Another reason that holds me back from fully enjoying the romance is Annelise's motives for preventing an union between Hetty and Christian. It is clear that Hetty's father doesn't care who his daughter marries as long as the husband has a title that will wash away the taint of the Cit from the family. Hetty doesn't want a proper husband. Annelise is not exactly fond of those two and they reciprocate her feelings. So, why is Annelise trying so hard to keep Hetty away from Christian? I can understand the other more stereotypical motives driving Annelise into Christian's arms, so to speak, like her so familiar "I need to get laid for that one sweet memory!" blues and all because I suppose the editor will take off her sneakers and smack Ms Stuart's bottom with them for being such a bad author if she dares overlook any of the Ten Heroine Traits And Motives You Must Have In Your Book If You Are Published With Us axioms set out by the publisher, but this particular insistence on her part to keep the very fast and easy Hetty away from the even faster and easier Christian feels like the biggest plot contrivance in this story.

Because the romantic aspects of the relationship don't ring real to me, I find the characters mostly going through the motions of a love/hate pairing without caring too much about what will happen to them. It also doesn't help matters that those two are soon involved in an external subplot featuring cartoonish villains. The Devil's Waltz is more sunny than the author's previous books - in fact, this is the closest one would get to Anne Stuart doing romantic comedies - but the epilogue is way too sweet and sunny to be anything but an ill-advised editorial "suggestion" considering how Christian is the kind of character that realistically don't turn into a Lisa Kleypas hero by the last page.

I like the fact that the hero sees the heroine as a beautiful woman when she is in truth a plain woman in the eyes of everyone else. This is a kind of honesty about the heroine from the author that I appreciate after reading too many books about heroines that call themselves plain when in truth they look like lingerie models (even the author is guilty of this in the past). I appreciate that the bad bad hero doesn't beg for pity (although Ms Stuart does the begging for him by constantly bringing up his past whenever Christian threatens to terrify genteel readers into catatonia). However, I can't help feeling that there is a cobbled-together quality to The Devil's Waltz where there are some large compromises made on the author's part to make the story more acceptable to the mainstream public. That's not a bad thing by itself but it's when these compromises are made to the point that some of the characters' motivations and several aspects of the romance come off as contrived, forced, or unrealistic as a result, that's when this book hits a snag where I am concerned.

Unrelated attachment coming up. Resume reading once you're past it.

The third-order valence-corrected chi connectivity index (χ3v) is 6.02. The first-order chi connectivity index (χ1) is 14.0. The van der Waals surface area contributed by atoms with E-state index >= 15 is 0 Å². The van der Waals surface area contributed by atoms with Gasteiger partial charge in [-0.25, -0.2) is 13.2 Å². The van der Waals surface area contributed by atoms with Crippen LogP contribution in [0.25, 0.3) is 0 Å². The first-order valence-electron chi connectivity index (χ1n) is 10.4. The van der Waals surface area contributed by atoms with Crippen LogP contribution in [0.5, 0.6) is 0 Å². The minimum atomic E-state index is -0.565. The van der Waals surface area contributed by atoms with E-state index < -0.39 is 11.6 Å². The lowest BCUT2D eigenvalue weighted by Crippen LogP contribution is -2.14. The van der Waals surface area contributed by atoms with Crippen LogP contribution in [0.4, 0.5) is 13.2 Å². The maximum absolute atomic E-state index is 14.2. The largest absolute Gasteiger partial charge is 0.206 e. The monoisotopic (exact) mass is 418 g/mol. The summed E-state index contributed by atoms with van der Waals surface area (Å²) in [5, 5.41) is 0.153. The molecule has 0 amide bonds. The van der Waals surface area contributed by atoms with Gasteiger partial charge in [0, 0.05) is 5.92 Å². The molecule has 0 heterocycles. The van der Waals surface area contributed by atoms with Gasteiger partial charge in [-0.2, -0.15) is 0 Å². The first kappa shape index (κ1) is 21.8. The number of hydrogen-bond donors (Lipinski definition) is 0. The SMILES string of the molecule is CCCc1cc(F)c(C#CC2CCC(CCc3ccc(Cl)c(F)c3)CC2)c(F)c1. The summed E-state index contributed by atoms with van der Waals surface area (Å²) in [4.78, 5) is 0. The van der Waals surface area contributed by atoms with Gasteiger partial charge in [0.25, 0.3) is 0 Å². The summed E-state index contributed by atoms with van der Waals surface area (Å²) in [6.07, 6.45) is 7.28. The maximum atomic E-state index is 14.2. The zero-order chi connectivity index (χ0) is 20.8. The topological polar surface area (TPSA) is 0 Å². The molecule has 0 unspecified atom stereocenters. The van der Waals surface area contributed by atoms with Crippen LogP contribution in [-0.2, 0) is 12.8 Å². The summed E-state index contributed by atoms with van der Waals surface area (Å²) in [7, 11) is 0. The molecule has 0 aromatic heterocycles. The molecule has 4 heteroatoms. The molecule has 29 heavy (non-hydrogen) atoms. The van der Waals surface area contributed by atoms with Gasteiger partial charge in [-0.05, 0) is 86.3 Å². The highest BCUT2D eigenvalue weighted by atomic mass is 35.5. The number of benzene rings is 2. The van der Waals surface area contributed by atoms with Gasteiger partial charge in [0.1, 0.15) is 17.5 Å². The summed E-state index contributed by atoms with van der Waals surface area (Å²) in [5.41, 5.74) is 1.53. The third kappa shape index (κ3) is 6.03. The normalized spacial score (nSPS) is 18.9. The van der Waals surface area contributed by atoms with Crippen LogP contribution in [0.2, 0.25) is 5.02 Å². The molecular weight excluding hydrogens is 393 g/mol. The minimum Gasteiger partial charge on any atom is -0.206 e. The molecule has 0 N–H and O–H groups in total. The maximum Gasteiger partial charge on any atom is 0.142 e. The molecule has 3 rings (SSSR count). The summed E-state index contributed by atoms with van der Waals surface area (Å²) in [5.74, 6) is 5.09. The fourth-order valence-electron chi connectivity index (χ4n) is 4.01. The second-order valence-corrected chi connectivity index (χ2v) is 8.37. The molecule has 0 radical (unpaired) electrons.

Since Anne Stuart's brand of bad and crazy doesn't translate too well when she's trying to make her books more marketable, I wonder how things will be if the author just ditches the whole bad boy shtick and creates a goody-goody hero. Perhaps that will be a more interesting experiment, more interesting, at least, than this latest effort in the drive to make Anne Stuart more acceptable to the readers out there who generally prefer books by Julia Quinn and Amanda Quick rather than A Rose At Midnight.

Rating: 77